Tuesday, January 24, 2012

Tactics and Tropes of the Anti-Science False Skeptics

It never fails to amuse me when a false skeptic reveals himself for what they truly are. It’s even more amusing when they admire and praise someone for pointing out flaws in the logic of those they claim are “anti-vaccine” when the false skeptic is guilty of the same flaws in logic.

One of the defining tropes of the Pseudo-Science false skeptics is their extraordinary hypocrisy. Seriously, it knows no bounds.

Take, for example, David Gorski’s latest shart-fest “Tactics and Tropes of the Anti-Vaccine Movement." In it, David praises the author of a recent article, “Anti-vaccine activists, Web 2.0, and the postmodern paradigm – An overview of tactics and tropes used online by the anti-vaccination movement,” for calling out the common “tropes” of the anti-vaccination movement. The abstract of the article essentially says that the false-skeptics and pseudoscientists should work harder to ban together to prevent those with stories of vaccine injury from having a say. Oh, I know, it doesn’t actually say that, but it is easy to see that this is the direction they are going, as shown by recent attempts to prevent the NVIC from having an advertisement in Times Square. Or, the recent Slate article that references this report that calls for internet search engines to flag sites that discuss vaccine injury. Or even the recent removals of Jake Crosby at public events.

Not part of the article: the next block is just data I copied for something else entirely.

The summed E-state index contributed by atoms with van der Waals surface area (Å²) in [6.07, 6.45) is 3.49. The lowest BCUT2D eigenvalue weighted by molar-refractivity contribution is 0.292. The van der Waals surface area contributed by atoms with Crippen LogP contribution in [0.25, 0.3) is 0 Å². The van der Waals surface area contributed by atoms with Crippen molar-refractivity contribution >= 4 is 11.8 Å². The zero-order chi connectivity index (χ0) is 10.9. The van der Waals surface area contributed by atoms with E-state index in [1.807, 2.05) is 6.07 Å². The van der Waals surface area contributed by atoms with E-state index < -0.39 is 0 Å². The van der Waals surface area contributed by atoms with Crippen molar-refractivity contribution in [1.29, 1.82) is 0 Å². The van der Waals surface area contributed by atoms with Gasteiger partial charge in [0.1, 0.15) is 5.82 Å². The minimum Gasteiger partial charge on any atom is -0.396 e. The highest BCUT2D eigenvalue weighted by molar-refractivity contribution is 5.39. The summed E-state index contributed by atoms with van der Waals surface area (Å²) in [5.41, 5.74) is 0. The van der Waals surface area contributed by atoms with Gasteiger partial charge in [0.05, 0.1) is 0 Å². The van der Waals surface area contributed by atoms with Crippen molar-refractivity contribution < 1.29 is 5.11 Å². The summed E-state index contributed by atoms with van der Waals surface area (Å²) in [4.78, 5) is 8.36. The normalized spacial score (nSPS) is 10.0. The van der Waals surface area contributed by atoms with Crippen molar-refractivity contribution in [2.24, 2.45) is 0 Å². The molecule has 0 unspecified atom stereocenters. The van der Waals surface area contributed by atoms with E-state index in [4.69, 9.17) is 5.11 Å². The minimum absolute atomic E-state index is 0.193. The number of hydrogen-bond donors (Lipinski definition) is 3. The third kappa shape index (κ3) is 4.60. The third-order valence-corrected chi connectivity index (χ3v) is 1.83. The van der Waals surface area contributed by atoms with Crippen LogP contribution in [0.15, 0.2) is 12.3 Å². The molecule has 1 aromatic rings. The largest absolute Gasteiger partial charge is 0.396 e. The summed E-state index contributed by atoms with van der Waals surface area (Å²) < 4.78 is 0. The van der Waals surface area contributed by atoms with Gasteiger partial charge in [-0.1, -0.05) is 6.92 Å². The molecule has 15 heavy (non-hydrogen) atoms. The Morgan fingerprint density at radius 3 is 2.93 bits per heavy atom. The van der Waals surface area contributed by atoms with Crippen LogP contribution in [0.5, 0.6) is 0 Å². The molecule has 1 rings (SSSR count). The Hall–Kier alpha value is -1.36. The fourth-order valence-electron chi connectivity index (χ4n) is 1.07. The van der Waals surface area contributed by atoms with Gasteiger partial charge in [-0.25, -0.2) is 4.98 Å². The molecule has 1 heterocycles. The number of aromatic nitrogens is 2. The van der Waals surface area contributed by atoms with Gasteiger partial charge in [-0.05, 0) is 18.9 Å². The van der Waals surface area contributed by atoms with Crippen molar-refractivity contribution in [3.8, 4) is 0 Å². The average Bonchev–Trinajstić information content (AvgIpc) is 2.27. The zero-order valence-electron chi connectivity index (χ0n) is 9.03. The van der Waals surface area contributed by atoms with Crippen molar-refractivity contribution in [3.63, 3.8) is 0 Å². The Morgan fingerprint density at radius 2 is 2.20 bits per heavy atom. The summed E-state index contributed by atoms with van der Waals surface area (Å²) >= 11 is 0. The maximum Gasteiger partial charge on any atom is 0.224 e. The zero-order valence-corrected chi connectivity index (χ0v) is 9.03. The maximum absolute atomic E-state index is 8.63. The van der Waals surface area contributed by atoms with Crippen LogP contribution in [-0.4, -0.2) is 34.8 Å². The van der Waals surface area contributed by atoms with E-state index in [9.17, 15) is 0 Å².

Which is also a false skeptic tactic. They claim they are against censorship, but actively encourage censorship of parents who have stories of vaccine injury, all while claiming they “refudiate” anti-vaccine messages (there’s a subtle jab at them in there somewhere…see if you can find it). More on this in a moment.

David begins his rant discussing how long he’s been dealing with that mean old anti-vaccine movement.

I've been an observer and student of the antivaccine movement for nearly a decade now, although my intensive education began almost seven years ago, in early 2005, not long after I started blogging. It was then that I first encountered several "luminaries" of the antivaccine movement, such as J.B. Handley, who is the founder of Generation Rescue and was its leader and main spokesperson; that is, until he managed to recruit spokesmodel Jenny McCarthy to be its public face, and Dr. Jay Gordon, who, although he swears to high heaven he is not antivaccine, sure could have fooled me. At the very minimum, he is a credulous apologist for the antivaccine movement. Then there were many more through the years: Barbara Loe Fisher, Sallie Bernard, various bloggers from the antivaccine crank blog Age of Autism, and even the new generation of antivaccine activists, such as Jake Crosby, who is, if anything, even more annoying than the old generation.